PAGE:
|JA's Angry Sky suffered a broken leg in June 2011|
Our analysis was reported by the Charleston Daily Mail, and is being covered by news outlets across the country. I'm grateful for this reporting, but am heartbroken that dogs are still dying at West Virginia racetracks. This is not a new problem, and in fact greyhounds have been dying for years at two tracks in the state, Wheeling Island and Mardi Gras.
These dogs are more than just statistics. It's tragic that Iruska IC Beauty, a brindle greyhound who was only two years old when she died, will never know the comfort of a loving family and permanent home. Instead her life ended on April 16, 2011, when she suffered a spinal injury during a race at Mardi Gras.
Sadly, it appears that there is no immediate end in sight for fatal injuries like the death of Iruska IC Beauty. West Virginia tracks have taken some measures to reduce injuries in recent years, and should be applauded for those actions. It's now clear, however, that these improvements will not significantly address this issue. Instead, track surface changes have merely trimmed around the edges of a continuing problem.
It's also also clear that the West Virginia Racing Commission is not committed to taking further action. In an interview with the Daily Mail, Commission Director of Racing Jon Amores said that people "enjoy" the races and those who believe greyhound racing is cruel and inhumane should simply not attend:
"We know that this, like a lot of other similar activities, people ascribe a moral component to it - whether it be greyhound racing or gambling or anything that goes on at Mardi Gras - and we're unsurprised that they take that position and we disagree and we know that there are a lot of patrons that enjoy it and for those that don't, certainly no one is forcing them to participate."I agree with Mr. Amores that humane minded citizens should opt to not "participate" by attending dog races. There is a fundamental flaw in his reasoning, however. The fact is, dog racing only exists in West Virginia today because greyhound breeders are being heavily subsidized with millions in casino gambling profits. Also, the tracks are also forced to continue holding races as a requirement of their gambling licenses. This policy of mandate and subsidize means that dog racing will continue indefinitely in West Virginia, regardless of how many people are attending races or betting on their outcomes.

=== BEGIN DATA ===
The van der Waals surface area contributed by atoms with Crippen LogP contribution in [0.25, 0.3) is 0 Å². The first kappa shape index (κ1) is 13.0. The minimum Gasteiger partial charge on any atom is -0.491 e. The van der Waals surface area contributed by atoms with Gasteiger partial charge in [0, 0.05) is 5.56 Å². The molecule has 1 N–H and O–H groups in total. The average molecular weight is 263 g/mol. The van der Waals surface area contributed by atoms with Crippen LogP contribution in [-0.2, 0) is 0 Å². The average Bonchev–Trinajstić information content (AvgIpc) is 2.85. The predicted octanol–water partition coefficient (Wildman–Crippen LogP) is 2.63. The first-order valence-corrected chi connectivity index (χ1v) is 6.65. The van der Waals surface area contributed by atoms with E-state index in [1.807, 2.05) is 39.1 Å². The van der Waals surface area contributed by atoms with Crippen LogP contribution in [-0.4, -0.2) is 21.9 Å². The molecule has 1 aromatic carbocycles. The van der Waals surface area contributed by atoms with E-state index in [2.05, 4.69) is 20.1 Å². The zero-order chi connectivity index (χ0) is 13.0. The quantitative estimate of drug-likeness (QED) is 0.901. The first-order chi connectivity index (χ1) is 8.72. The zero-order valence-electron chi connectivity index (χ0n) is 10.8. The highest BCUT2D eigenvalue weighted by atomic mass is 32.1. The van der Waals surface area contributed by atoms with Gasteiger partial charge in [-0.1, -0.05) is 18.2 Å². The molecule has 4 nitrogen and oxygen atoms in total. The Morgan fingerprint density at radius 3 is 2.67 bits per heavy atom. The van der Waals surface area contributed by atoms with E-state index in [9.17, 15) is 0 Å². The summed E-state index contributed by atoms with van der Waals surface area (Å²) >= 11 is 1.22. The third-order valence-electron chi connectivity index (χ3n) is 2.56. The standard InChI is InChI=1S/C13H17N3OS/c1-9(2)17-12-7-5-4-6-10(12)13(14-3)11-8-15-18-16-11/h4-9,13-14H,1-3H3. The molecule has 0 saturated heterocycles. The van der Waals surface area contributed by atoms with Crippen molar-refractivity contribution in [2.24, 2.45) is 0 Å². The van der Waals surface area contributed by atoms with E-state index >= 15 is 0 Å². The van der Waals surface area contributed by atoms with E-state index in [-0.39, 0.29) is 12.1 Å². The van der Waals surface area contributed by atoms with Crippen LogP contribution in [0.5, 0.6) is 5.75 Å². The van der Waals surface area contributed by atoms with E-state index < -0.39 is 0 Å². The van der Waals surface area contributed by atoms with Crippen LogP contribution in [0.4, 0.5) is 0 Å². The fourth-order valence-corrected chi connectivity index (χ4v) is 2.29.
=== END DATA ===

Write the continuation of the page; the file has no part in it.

Finally, it's crystal clear that the tracks will not address this problem themselves. That reality is evident in comments made by track owner Dan Adkins to the Daily Mail. Despite the fact that more than 500 injuries were reported at Mardi Gras in 2011, including fifteen dogs that died, Adkins told the newspaper that the track was doing "pretty damn good" when it came to injuries. He also dismissed the problem by saying the injuries were "not all career ending." This rationalization is cold comfort for the dogs that died at his track, like Iruska IC Beauty.
The bottom line is that until the law is changed hundreds of greyhounds will continue to be seriously injured, and die, in West Virginia. Everyone who cares about dogs should be appalled by this situation, and should contact their state lawmakers to ask for their support in ending greyhound racing. Otherwise, it's a sure bet that a year from now I will be writing about the hundreds of dogs that were injured, and the dogs that died, at West Virginia tracks in 2012.